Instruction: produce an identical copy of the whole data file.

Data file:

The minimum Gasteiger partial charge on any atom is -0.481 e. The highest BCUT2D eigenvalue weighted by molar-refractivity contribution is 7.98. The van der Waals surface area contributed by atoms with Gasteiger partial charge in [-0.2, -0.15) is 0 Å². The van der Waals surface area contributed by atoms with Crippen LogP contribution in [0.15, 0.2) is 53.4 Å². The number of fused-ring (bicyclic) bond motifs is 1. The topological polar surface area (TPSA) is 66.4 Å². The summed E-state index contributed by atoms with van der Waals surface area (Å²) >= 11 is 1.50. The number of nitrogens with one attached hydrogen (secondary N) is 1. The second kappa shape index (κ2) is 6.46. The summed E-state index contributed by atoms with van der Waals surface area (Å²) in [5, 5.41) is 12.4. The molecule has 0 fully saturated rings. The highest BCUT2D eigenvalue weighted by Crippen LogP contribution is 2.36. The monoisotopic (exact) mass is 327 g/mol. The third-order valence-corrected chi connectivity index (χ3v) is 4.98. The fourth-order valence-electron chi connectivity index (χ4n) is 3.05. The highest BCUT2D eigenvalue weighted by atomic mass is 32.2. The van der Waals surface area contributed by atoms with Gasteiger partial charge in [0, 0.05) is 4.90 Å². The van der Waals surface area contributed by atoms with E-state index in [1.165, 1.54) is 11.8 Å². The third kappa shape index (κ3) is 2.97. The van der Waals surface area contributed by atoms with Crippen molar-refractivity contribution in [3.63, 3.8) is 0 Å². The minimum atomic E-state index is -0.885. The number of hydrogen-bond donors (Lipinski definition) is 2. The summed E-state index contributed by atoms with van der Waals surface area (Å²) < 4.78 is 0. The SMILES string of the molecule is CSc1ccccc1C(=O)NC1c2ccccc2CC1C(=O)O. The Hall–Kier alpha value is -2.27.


The minimum Gasteiger partial charge on any atom is -0.481 e. The highest BCUT2D eigenvalue weighted by molar-refractivity contribution is 7.98. The van der Waals surface area contributed by atoms with Gasteiger partial charge in [-0.2, -0.15) is 0 Å². The van der Waals surface area contributed by atoms with Crippen LogP contribution in [0.15, 0.2) is 53.4 Å². The number of fused-ring (bicyclic) bond motifs is 1. The topological polar surface area (TPSA) is 66.4 Å². The summed E-state index contributed by atoms with van der Waals surface area (Å²) >= 11 is 1.50. The number of nitrogens with one attached hydrogen (secondary N) is 1. The second kappa shape index (κ2) is 6.46. The summed E-state index contributed by atoms with van der Waals surface area (Å²) in [5, 5.41) is 12.4. The molecule has 0 fully saturated rings. The highest BCUT2D eigenvalue weighted by Crippen LogP contribution is 2.36. The monoisotopic (exact) mass is 327 g/mol. The third-order valence-corrected chi connectivity index (χ3v) is 4.98. The fourth-order valence-electron chi connectivity index (χ4n) is 3.05. The highest BCUT2D eigenvalue weighted by atomic mass is 32.2. The van der Waals surface area contributed by atoms with Gasteiger partial charge in [0, 0.05) is 4.90 Å². The van der Waals surface area contributed by atoms with E-state index in [1.165, 1.54) is 11.8 Å². The third kappa shape index (κ3) is 2.97. The van der Waals surface area contributed by atoms with Crippen molar-refractivity contribution in [3.63, 3.8) is 0 Å². The minimum atomic E-state index is -0.885. The number of hydrogen-bond donors (Lipinski definition) is 2. The summed E-state index contributed by atoms with van der Waals surface area (Å²) < 4.78 is 0. The SMILES string of the molecule is CSc1ccccc1C(=O)NC1c2ccccc2CC1C(=O)O. The Hall–Kier alpha value is -2.27.